25. Number of disabled characters: a few
26. Number of times the word “Christmas” appears: once
27. Number of times the word “Halloween” appears: once
28. Number of ghosts: 25+
29. Number of women who hold government seats: one
30. Number of women who are subservient to their husbands: one
31. Number of ninjas: none
32. Number of vampires; none
33. Number of teenagers who kill other teenagers: none
34. Number of jihadists: none
35. Number of narco-terrorists: 40+
36 Number of characters who have AIDS: none
37. Number of characters who go to Hell: none
38. Number of grumpy old geezers: one
39. number of illegal aliens: none
40. Number of prom night dumpster babies: none
41. Number of other out-of-wedlock pregnancies: four
42. References to Michael Jackson: none
43. Number of openly gay characters: none
44. Number of communists: none
45. Number of openly gay communists: none
46. References to President Obama: none
47. Number of people who think pot should be legalized: ? (there are a lot of teenage characters and people who grew up in the sixties, so…)
48. Number of exorcisms: none
49. Number of women impregnated by the devil: none
50. Number of times the American flag is burned: zero
51. Number of bad cops: zero
52. Number of teachers who work as call girls on the side: zero
53. Number of people who died of heroin overdoses: one (in flashback) hey, my pattern is broken…
54. Number of people who were anally probed by aliens: zero
55., Number of times an ordinary object came to life to defend its owner: zero
56. Number of gigantic spiders: one
57. Number of giraffes: zero
58. Number of characters who are secretly porn stars: none
59. Number of characters who watch Spongebob; all of them, because everybody watches Spongebob.
60. Number of characters who get punched in the face: one
61. Number of characters who get kicked in the nuts: none
Well, that’s all I can think of. If there is anything else offensive in Ice…it’s staying. First Amendment and such.
I have never reviewed erotica before, so please don’t think I’m weird when I sat that Clark’s werewolf erotica trilogy Ripped was surprisingly hot. I resisted reading the Twilight series just for that very reason: because I thought the vampire/werewolf/human girl thing was just bizarre and couldn’t understand how people could into it.Now after reading Ripped, I may consider giving Twilight a whirl.
The Ripped series are a trilogy of werewolf erotica short stories. During a full moon, Fiona, a college students, discovers that her sexy buy standoffish classmate Kyle is actually a werewolf. Fiona’s scent acts a powerful aphrodisiac on Kyle, and the resulting mutual attraction is electric.
Pure lust and animalism, this trilogy was surprisingly hot. I honestly didn’t know what to expect from a werewolf erotica series, but what I got was a pleasant surprise. Congrats, Ms. Clark. When can we see a Ripped novel??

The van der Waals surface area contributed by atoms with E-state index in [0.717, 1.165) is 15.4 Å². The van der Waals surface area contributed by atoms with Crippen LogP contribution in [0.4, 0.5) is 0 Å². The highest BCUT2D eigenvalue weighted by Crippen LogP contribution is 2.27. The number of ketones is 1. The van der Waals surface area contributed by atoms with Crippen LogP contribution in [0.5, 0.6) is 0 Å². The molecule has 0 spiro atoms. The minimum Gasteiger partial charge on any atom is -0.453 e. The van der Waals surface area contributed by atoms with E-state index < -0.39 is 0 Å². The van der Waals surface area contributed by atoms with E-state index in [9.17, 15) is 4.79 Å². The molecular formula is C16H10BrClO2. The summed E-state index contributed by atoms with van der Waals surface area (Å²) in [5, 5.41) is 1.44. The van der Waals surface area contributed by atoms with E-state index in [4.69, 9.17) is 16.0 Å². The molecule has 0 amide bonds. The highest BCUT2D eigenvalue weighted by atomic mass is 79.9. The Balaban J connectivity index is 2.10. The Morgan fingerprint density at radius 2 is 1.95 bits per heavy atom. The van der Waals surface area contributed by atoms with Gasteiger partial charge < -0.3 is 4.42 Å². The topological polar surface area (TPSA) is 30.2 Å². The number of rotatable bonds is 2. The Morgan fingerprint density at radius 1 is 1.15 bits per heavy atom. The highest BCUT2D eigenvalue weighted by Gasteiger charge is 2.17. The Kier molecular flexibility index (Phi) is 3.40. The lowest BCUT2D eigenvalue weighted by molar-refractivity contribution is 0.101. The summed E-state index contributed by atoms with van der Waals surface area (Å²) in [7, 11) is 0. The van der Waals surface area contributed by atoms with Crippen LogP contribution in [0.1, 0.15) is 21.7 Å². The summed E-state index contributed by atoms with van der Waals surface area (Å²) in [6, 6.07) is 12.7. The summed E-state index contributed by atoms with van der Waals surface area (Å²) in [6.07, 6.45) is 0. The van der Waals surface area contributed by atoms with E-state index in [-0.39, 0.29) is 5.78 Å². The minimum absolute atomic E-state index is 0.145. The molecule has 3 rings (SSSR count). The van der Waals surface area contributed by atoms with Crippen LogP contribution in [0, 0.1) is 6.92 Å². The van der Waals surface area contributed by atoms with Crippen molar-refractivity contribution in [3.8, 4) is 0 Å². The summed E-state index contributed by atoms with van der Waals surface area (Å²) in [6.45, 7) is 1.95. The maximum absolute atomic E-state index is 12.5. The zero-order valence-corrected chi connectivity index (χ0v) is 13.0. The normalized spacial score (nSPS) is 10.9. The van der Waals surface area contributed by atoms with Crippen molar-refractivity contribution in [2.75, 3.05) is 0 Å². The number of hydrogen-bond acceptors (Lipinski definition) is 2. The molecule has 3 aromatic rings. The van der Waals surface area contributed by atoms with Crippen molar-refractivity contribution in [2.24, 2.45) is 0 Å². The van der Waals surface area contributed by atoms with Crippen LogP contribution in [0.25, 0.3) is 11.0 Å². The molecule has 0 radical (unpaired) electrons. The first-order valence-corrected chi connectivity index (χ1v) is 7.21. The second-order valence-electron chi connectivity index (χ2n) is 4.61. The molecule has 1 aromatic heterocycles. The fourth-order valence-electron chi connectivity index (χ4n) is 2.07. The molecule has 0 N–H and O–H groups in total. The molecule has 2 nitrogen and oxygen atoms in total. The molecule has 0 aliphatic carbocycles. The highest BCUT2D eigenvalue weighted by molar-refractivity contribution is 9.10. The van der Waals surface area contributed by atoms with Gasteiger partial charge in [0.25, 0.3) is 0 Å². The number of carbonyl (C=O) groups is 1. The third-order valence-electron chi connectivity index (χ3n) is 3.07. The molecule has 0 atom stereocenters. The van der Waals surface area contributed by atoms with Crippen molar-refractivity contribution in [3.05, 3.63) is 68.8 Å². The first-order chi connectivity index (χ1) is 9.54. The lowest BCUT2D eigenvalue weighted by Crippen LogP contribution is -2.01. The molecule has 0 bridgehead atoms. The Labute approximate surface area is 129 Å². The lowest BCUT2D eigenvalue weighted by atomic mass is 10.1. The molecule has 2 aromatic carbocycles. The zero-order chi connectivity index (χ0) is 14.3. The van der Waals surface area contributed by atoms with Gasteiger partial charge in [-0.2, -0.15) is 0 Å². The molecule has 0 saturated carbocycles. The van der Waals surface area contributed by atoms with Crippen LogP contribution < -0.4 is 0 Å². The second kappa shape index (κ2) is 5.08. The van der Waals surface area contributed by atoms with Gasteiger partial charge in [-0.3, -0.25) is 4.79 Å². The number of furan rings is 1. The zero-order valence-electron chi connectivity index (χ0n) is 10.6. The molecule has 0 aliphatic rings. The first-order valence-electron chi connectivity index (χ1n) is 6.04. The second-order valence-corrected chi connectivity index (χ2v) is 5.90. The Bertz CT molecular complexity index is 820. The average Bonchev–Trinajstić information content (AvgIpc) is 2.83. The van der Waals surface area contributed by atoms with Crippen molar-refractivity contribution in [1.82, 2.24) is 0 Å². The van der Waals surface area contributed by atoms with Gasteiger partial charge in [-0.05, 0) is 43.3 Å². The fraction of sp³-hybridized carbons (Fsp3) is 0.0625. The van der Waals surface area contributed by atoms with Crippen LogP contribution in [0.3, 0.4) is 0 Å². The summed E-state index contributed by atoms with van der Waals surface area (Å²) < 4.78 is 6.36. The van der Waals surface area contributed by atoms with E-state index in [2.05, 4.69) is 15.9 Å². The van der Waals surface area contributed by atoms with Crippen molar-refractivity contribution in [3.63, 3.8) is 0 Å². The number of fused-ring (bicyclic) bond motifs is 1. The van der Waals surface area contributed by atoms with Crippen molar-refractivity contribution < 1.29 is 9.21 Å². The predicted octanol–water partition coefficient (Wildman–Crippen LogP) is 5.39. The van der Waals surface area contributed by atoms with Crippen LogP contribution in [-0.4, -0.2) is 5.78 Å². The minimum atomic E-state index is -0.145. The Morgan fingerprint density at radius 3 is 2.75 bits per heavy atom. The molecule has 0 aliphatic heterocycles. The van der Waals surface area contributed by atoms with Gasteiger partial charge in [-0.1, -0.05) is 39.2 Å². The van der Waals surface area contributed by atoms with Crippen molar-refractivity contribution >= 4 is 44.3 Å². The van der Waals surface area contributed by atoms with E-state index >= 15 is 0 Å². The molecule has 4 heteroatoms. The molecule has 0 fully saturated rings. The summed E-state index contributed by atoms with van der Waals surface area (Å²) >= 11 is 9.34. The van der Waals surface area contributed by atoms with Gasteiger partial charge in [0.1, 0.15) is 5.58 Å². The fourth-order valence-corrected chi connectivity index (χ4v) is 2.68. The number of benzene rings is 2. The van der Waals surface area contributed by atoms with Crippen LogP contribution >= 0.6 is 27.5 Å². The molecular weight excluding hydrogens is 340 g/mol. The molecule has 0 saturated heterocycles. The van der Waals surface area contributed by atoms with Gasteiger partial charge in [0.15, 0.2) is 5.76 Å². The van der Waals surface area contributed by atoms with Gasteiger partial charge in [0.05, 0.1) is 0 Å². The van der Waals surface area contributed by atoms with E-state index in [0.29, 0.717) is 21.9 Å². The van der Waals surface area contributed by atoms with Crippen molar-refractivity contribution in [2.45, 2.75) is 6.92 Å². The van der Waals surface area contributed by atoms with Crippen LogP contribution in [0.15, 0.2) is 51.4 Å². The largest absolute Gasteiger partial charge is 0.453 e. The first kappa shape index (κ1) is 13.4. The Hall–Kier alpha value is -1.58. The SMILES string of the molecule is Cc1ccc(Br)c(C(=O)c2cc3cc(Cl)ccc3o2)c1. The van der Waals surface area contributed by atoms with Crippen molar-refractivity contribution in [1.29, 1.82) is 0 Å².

More and more, I am beginning to enjoy reading historical fiction. I am learning a lot. In a 10th grade World History class, I learned about Ancient Egypt and the Pharaoh, but never much beyond that, Until reading The Harmony of Isis, it was difficult to think of ancient civilizations in anything other than abstract terms. Walter, an anthropologist by trade, brought to life the world of the Pharaoh and ancient Egypt in her gorgeously woven tapestry of a tale that juxtaposes the ancient with the modern, the light with the darkness, and the good with the evil. She humanizes people whom we are only used to seeing in heiroglyphic drawings by making them “real” people with pain, fear, joy, jealousy, good, and evil.
Isis (later revered as a goddess) is singing a powerful “song” in order to locate the remains of her dead husband, Osirius, who had been murdered twice by his treacherous triad-brother, Typhon, who lusts after Isis and was hoping to be Pharaoh. The song of Isis resonates throughout the ages and is picked up by a present-day anthropologist Maggie, who, through a series of dreams, learned the history of the sibling-triad Isis, Osirius, and Typhon, from their education and training as young children and their eventual unions, which were made by the choice of the Pharaoh. Typhon’s everlasting fury at being passed over as both mate for Isis and next in line for Pharaoh will have devastating consequences for millennia to come. Maggie is one of many “harmonies” who hears Isis’ song and is willing and able to help her restore Osirius back to life. In a mirroring subplot, Maggie herself is in love with two brothers and is agonizing other which one would be a better choice for her. Her choices are the calm, settled Clem or the flighty but exciting Tris. A third choice, known as Sunny (hinted to be Osirius himself) briefly enters the picture and complicates things further.